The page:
White Australians cannot continue to place Aboriginal culture on a shelf, afraid to touch it. This only cements the divide that already exists between white and Indigenous Australians. It is important for people from all backgrounds – artists, musicians, designers etc. to respectfully take Aboriginal culture into their own expressions of culture, and communicate these ideas to new audiences.
Jansen concludes – ‘Only then will this divide begin to disintegrate and only then will Aboriginal culture be loved and embraced by the mainstream’. It is a bold and brave goal, but one that must be attempted, despite the criticism and resistance from both sides.
KEG DE SOUZA – We Built this City – Sydney, New South Wales (2016)
Keg de Souza’s We Built this City is the largest installation in the exhibition – and my personal favourite. It is a ‘reading room’ that you can enter and is made of salvaged tents, plaid laundry bags, discussions, and publications. The accompanying card states, ‘The materiality of Keg de Souza’s work serves as a metaphor for displacement at a time of increasingly global upheaval and instability. Having spent time squatting de Souza believes that tent cities can reveal places of protest, informal economies, self-management, self-education, direct democracy, resourcefulness and tolerance, and in doing so function as sites of resilience and resistance’. Whilst acknowledging that this installation was inside the relative safety of an art gallery and not subject to the variants of weather and climate, nonetheless, it was very comfortable inside. I love installation art when it is immersive and all encompassing.
JULIE FRAGAR – Goose Chase: All of Us Together Here and Now – Brisbane, Queensland (2016)
Julie Fragar’s Goose Chase: All of Us Together Here and Now is the ‘People’s Choice’ award winner. It is a stunning multi-layered and deeply personal work. ‘Julie Fragar made this painting after her trip to the Azores islands in Portugal in search of her ancestor Antonio de Fraga. Leaving Portugal in 1850 on an American whaling ship at the age of twelve de Fragar was twice shipwrecked. The artist’s two children who were roughly de Fraga’s age when he left Portugal are momentarily united with him in the fictional space of the painting’.
SARAH CONTOS – Sarah Contos Presents: The Long Kiss Goodbye – Alexandria, New South Wales (2016)
Sarah Contos is the inaugural winner of the Ramsay Art Prize with her autobiographical work. It is a large quilt made of numerous items, including – screen prints on linen, canvas, and larme, digital printed fabrics, various found fabrics, PVC, polyfil, glass, ceramics, plastic beads, thread, and the artist’s gloves. ‘This colossal quilt brings together the personal remnants of Sarah Contos’ practice from the last four years, resulting in her most ambitious work to date. Previous works of art and exhibition histories are captured in this textile, making it a self-initiated retrospective of the artist’s career’. It is an extraordinary work, and whilst challenged I was not as moved or provoked as I was by other works in this exhibition. This is probably due to being relatively unfamiliar with Sarah Contos previous work, or as knowledgeable about her career and artwork as the judges. However, everyone is free to make up their own minds and every work of art is met in the given circumstance and immediate moment of time and place as well as emotional and psychological state.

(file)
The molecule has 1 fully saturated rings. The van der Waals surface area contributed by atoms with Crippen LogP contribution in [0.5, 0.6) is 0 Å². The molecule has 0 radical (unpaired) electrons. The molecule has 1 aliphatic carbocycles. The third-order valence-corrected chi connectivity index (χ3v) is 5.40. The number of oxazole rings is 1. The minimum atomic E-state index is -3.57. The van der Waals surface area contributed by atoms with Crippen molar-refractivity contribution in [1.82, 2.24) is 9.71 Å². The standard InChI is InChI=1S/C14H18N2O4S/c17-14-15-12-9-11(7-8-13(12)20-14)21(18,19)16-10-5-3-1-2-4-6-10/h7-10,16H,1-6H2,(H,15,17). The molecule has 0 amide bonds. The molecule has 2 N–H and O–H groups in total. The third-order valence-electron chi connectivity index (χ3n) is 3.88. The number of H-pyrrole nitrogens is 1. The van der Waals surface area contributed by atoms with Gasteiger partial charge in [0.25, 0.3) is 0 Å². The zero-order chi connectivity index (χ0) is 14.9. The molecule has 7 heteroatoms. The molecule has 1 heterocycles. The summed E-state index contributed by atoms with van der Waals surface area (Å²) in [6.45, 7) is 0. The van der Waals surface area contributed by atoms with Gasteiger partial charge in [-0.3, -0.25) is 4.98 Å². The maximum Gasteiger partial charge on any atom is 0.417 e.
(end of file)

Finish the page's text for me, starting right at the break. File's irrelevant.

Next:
Generally, I dislike art of any kind being reduced to some form of competition. The worst examples are those found on TV variety shows involving popular songs by untrained and inexperienced singers. The lure of fame, fortune and celebrity, and other variations of greed and vanity is to me anti-art, and sets up false and phony expectations that can only lead to depressing consequences. However, awards and prizes are an unfortunate necessity, particularly in the art world where too many artists exist and work on the poverty line and without any public and peer recognition. As such the Ramsay Art Prize is welcome. Furthermore, art prizes and award competitions such as the Archibald and Wynne Prize, as well as now the Ramsay Art Prize, do attract some of the very best works by contemporary artists. The choice of finalists, the winners, as well as other works, always tend to attract some form of controversy and discourse. This is a good thing. Like theatre and film festivals the respective works should be provocative and challenging. This is the case with the inaugural Ramsay Art Prize. Not having seen the other 400 odd other works we are dependent upon the judges choices, which is dictated by their own experiences, knowledge, tastes and prejudices. The works that I have selected to highlight also reveals my own; as Oscar Wilde noted about any form of criticism of art, that it often reveals more of the critic than the work of art. I accept this. I do hope, however, that this article will stimulate interest, encouraging those in Adelaide to go and see this exhibition, as well as general interest in Australian contemporary art.